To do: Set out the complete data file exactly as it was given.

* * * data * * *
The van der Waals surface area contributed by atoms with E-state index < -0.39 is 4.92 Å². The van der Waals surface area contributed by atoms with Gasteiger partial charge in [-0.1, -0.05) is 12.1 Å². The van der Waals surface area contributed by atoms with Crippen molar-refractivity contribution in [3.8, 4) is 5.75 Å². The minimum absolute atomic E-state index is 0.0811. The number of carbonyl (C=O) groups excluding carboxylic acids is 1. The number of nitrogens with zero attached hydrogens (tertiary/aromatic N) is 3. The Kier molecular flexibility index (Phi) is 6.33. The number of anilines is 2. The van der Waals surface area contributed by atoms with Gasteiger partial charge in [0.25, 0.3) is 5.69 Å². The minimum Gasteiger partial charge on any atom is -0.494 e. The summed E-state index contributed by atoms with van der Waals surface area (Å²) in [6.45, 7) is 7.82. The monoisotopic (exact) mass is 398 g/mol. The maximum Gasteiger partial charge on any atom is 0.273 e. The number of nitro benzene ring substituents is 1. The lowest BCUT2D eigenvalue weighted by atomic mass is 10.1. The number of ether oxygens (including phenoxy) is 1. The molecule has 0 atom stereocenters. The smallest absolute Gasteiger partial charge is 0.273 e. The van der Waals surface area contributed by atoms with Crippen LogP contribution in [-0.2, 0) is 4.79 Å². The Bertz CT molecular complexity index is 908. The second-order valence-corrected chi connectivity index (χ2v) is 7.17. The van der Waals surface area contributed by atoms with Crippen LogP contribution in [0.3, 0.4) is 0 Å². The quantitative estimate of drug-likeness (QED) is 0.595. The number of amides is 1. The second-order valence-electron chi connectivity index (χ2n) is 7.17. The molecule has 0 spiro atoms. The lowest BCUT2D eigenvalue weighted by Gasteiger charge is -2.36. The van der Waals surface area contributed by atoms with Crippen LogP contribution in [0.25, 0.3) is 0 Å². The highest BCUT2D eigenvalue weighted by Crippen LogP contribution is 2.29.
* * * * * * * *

The van der Waals surface area contributed by atoms with E-state index < -0.39 is 4.92 Å². The van der Waals surface area contributed by atoms with Gasteiger partial charge in [-0.1, -0.05) is 12.1 Å². The van der Waals surface area contributed by atoms with Crippen molar-refractivity contribution in [3.8, 4) is 5.75 Å². The minimum absolute atomic E-state index is 0.0811. The number of carbonyl (C=O) groups excluding carboxylic acids is 1. The number of nitrogens with zero attached hydrogens (tertiary/aromatic N) is 3. The Kier molecular flexibility index (Phi) is 6.33. The number of anilines is 2. The van der Waals surface area contributed by atoms with Gasteiger partial charge in [0.25, 0.3) is 5.69 Å². The minimum Gasteiger partial charge on any atom is -0.494 e. The summed E-state index contributed by atoms with van der Waals surface area (Å²) in [6.45, 7) is 7.82. The monoisotopic (exact) mass is 398 g/mol. The maximum Gasteiger partial charge on any atom is 0.273 e. The number of nitro benzene ring substituents is 1. The lowest BCUT2D eigenvalue weighted by atomic mass is 10.1. The number of ether oxygens (including phenoxy) is 1. The molecule has 0 atom stereocenters. The smallest absolute Gasteiger partial charge is 0.273 e. The van der Waals surface area contributed by atoms with Crippen LogP contribution in [-0.2, 0) is 4.79 Å². The Bertz CT molecular complexity index is 908. The second-order valence-corrected chi connectivity index (χ2v) is 7.17. The van der Waals surface area contributed by atoms with Crippen LogP contribution in [0.3, 0.4) is 0 Å². The quantitative estimate of drug-likeness (QED) is 0.595. The number of amides is 1. The second-order valence-electron chi connectivity index (χ2n) is 7.17. The molecule has 0 spiro atoms. The lowest BCUT2D eigenvalue weighted by Gasteiger charge is -2.36. The van der Waals surface area contributed by atoms with Crippen LogP contribution in [0.25, 0.3) is 0 Å². The highest BCUT2D eigenvalue weighted by Crippen LogP contribution is 2.29.